Busan, South Korea is a relatively tricky city to reach using Aeroplan (or any Star Alliance miles, for that matter) – especially relative to its size. Unlike Korean Air, Asiana does not operate domestic flights from Seoul-Gimpo to Busan, but instead does so via its subsidiary Air Busan which is not a Star Alliance partner (so no Aeroplan redemptions are available). Asiana Airlines has a few point-to-point routes out of Busan, including Guangzhou and Manila, and Thai Airways operates Bangkok to Busan on a regionally configured Boeing 777-300. Both of these options would normally incur fuel surcharges, making them less than ideal. Asiana however operates special Seoul-Incheon to Busan shuttle flights which are available for award booking.
Asiana Airlines flights from Seoul-Incheon to Busan are not bookable as a stand-alone flight but must be booked as part of a connecting itinerary through Seoul-Incheon. The connecting flight however, does not have to be on Asiana, and as there is no fuel surcharge on a domestic segment, you can completely avoid fuel surcharges by booking either United, Singapore Airlines or EVA Air to Seoul-Incheon then connecting onwards to Busan.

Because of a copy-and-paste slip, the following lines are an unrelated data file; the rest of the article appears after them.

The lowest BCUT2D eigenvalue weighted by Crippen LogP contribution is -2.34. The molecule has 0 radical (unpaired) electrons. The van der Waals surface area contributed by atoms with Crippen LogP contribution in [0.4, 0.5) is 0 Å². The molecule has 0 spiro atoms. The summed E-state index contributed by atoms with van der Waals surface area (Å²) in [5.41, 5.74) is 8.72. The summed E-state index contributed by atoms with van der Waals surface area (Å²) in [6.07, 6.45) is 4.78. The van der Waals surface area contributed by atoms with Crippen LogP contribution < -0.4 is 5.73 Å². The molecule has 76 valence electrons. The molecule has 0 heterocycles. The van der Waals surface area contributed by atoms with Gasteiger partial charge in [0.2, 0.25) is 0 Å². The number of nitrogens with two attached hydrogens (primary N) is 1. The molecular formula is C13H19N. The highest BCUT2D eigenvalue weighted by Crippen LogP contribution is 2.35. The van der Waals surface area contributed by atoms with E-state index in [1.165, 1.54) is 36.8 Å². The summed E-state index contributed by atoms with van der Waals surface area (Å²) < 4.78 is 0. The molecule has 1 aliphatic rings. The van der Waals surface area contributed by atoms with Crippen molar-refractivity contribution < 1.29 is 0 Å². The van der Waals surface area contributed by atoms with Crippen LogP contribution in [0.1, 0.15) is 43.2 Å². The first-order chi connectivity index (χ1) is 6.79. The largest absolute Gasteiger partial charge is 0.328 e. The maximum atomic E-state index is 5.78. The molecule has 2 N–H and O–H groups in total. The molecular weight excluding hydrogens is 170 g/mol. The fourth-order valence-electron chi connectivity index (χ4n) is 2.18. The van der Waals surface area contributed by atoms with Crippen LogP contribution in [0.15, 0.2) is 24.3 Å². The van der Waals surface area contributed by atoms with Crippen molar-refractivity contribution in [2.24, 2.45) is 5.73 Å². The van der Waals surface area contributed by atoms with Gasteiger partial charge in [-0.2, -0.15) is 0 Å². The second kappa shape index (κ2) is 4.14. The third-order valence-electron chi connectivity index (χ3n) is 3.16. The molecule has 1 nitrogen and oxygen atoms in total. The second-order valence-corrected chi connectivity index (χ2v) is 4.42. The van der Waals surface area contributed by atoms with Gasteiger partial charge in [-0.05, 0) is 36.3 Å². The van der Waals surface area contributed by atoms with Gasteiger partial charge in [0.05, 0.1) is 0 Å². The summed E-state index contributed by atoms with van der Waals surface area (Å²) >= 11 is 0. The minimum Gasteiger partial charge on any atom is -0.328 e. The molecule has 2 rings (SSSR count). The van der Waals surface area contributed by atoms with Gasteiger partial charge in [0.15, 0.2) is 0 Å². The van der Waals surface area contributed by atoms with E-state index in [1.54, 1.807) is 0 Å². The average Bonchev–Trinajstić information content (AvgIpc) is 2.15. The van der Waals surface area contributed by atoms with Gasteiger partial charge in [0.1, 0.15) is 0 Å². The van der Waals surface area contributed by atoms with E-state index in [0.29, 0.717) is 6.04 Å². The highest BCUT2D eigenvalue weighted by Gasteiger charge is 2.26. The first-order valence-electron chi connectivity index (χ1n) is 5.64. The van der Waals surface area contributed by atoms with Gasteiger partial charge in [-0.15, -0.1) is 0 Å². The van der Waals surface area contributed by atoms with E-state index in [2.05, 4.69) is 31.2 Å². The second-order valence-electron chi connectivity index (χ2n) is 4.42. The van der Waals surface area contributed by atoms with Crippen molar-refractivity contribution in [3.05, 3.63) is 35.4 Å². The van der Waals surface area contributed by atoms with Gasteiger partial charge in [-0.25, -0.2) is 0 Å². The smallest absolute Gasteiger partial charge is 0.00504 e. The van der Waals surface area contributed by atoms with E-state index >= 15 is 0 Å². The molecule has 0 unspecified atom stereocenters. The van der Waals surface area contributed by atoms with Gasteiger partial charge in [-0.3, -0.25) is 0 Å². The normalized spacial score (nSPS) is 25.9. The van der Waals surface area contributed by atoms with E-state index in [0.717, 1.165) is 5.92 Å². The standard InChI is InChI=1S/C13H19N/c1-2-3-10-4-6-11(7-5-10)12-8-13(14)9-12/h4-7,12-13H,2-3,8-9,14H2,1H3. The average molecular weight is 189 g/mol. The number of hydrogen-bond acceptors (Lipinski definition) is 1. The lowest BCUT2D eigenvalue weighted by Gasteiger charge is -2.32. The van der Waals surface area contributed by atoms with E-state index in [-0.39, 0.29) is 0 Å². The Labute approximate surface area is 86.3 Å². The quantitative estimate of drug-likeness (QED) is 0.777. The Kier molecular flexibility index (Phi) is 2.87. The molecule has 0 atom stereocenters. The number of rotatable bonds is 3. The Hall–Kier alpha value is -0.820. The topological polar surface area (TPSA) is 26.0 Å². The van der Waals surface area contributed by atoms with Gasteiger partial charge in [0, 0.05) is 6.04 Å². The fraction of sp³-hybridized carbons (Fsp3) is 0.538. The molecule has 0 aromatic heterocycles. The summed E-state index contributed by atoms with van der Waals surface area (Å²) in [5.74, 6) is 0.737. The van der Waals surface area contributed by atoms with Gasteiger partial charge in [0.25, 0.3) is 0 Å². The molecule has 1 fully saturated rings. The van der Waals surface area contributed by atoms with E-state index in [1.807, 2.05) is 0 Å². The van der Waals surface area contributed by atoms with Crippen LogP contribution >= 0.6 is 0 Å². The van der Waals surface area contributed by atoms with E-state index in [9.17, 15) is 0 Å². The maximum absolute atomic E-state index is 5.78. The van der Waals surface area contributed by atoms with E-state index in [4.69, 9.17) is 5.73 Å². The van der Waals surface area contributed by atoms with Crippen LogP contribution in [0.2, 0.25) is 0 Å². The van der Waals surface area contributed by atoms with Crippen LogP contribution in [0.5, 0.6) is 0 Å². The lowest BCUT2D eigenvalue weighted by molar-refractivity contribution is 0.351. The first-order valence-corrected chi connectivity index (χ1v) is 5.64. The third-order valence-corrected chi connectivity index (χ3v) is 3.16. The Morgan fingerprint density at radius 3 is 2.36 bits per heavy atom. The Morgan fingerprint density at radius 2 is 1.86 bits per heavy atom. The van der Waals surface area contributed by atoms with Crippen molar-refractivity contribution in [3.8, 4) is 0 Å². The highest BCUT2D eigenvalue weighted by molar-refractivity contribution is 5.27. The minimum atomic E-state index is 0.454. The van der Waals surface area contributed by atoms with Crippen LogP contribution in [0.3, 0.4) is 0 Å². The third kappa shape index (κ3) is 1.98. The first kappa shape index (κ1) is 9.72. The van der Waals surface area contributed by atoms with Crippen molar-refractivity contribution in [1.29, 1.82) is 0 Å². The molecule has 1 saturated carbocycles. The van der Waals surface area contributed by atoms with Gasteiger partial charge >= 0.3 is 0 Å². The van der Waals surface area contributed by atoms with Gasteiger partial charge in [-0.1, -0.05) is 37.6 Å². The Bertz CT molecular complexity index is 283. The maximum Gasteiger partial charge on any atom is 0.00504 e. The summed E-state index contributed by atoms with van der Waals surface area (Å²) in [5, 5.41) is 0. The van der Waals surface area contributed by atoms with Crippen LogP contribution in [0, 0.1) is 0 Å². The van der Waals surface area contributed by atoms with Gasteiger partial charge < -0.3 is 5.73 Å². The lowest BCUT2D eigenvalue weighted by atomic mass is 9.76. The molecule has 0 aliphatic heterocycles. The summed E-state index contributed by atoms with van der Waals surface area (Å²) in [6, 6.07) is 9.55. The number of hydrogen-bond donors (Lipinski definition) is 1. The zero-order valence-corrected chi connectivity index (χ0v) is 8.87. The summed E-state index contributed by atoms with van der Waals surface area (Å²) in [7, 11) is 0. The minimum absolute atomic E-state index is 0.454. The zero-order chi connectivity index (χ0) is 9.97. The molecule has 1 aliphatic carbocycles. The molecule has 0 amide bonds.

Transiting in Seoul-Incheon
Unlike a traditional international to domestic connection, Seoul-Incheon to Busan flights are considered an international connection – therefore you do not clear immigration in Seoul-Incheon. Instead, you will need to head to the Busan transit counter for an airside transit. The Seoul-Incheon to Busan leg is considered an international flight and all arriving passengers disembark at the international terminal in Busan and must complete immigration and customs processions there.
If you have an extended layover in Seoul-Incheon, you must clear immigration to enter South Korea, but then check-in and clear immigration/customs for the Seoul-Incheon to Busan flight as with any other international flight, even though it is operating on a domestic route.